Each 'Choose-day' we will investigate the process by which we can reassess our activity and interaction with the world of plurality and become more congruent within our personality.
The next text which will guide the Choose-day posts is "Tips for Happy Living - jIvnsUÇai[ /jiivanasuutraani", by Swami Tejomayananda (Guru-ji). Choose-days writings are here to prompt deeper thinking on the choices made on a daily basis and seek to provide prompts for raising the standard of one's thinking and living. This text composed in format of Sanskrit traditional teachings, speaks directly to this purpose. As ever, the full text may be obtained from CM Publications - or your local centre (see sidebar).
The ebb and flow of help can be hampered. How so?
sahaYySy SvIkr[e àdane vah<karae n kr[Iy>.6.
Saahaayyasya sviikarane pradaane vaahamkaaro na karaniiyaH ||6||
In accepting or giving this help, there should be no ego (or arrogance).
We'll come to the giving part shortly, but first let us look at how ego can interfere with the receiving of help.
It might be thought that it is not possible to have ego in this case; however ego is ever-present! We saw last week that we certainly ought not to become dependent upon others, seek unnecessary assistance, or make a habit of asking for help to the point where we no longer know how to help ourselves. The risk we run, like the boy who cried 'wolf', is that those who might be of help no longer believe we genuinely need them, or even think that we are seeking to cheat them of something in some way, and we are left adrift when a true need arises. We all know of someone in our circles, almost certainly, who is thought of as a 'limpet', always needy and feckless. We must always be caring, but the best thing we can do for such is to seek to empower them. If we are in anyway that person, we must find a way to come out of our habit of helplessness.
Most folk are not at that extreme however and there can always be times when a genuine need for help arises. It turns out, though, that our ego-selves are not so good at asking for the help we so much need. We see it in others but are not so good at seeing it in ourselves. Pride prevents the request for assistance. Indeed, there can be a pride from not requesting or accepting help!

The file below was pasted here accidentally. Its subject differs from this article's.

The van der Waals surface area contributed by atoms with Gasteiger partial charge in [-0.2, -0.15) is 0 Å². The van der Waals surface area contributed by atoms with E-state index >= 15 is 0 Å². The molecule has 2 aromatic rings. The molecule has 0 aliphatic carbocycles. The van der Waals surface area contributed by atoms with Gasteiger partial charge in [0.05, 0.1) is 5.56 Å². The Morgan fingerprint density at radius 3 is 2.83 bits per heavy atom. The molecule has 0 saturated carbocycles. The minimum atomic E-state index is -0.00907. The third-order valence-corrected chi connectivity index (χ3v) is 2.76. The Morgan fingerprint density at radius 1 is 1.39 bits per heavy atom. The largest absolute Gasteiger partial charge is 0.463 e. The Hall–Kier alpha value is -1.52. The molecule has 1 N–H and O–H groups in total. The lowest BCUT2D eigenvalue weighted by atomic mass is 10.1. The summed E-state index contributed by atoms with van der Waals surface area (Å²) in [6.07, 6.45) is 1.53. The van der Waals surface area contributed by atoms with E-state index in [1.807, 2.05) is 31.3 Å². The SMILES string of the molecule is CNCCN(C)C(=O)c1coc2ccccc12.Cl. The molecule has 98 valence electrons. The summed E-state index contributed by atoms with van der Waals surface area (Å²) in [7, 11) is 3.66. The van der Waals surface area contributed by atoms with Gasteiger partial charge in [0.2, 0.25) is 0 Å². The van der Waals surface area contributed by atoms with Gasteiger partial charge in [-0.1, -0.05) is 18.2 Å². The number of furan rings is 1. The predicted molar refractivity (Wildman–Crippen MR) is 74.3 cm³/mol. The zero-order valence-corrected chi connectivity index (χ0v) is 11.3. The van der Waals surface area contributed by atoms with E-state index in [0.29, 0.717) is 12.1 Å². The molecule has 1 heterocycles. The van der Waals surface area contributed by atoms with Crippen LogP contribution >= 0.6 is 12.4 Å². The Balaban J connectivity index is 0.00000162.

This can come about because, depending which part of society we are in, we fear being put under obligation. Or it can quite simply be that we see ourselves as the ones who always do the helping, why do should we need help ourselves?
It can be small things. How many of us have driven with a friend or relative on a journey and found that we are lost. The driver is stubborn with pride and refuses to ask for directions. It may be that they fear losing 'face' in front of strangers (who could care less!). Embarrassment is a figment of ego, every bit as much as pride. If our pride is so enlarged it cannot ask straightforwardly for directions, how much harder can it be if we have serious woes? Seeking assistance in genuine circumstances is not a wrong thing. To let our ego prevent that request and result in a deepening of the situation we find ourselves in is folly indeed.
As for the helping of others, we may know someone who is all the time taking over or speaking for another out of turn… "but I was only trying to help" will be their cry! That kind of help can be interpreted as interfering. Be careful of not being branded thus! It is the ego which drives us to reach in where we may not have been invited.
Equally, when we are genuinely asked to provide assistance, we must guard against any conceit. There ought not to be any sense of superiority or judgement - a common failing with near and dear ones in particular. That "I told you so" is one of the most damning remarks possible and comes only from our ego… the original 'telling so' came from that source also. Guidance is one thing, 'telling so' quite another. Anything that we do or say which places the receiver of our 'help' in a lower place mentally or emotionally, is driven by our ego-self.
Giving out of pride, out of pity, out of expectation of gain at a later point are all ego-based. Note also, that some of the most ego-driven 'giving' comes from those in positions where giving ought to be second nature and without taint, in schools, in medical institutions, in faith structures. "See what good I do?" There are those who give out of habit and with no particular caring thought; others give out of obligation or simply because they are instructed to do so. Some give too much, some are grudging.
It is fraught with spiritual risk, this help thing! The best of help is that which is given unheralded, in humility, asked or unasked but always appropriate.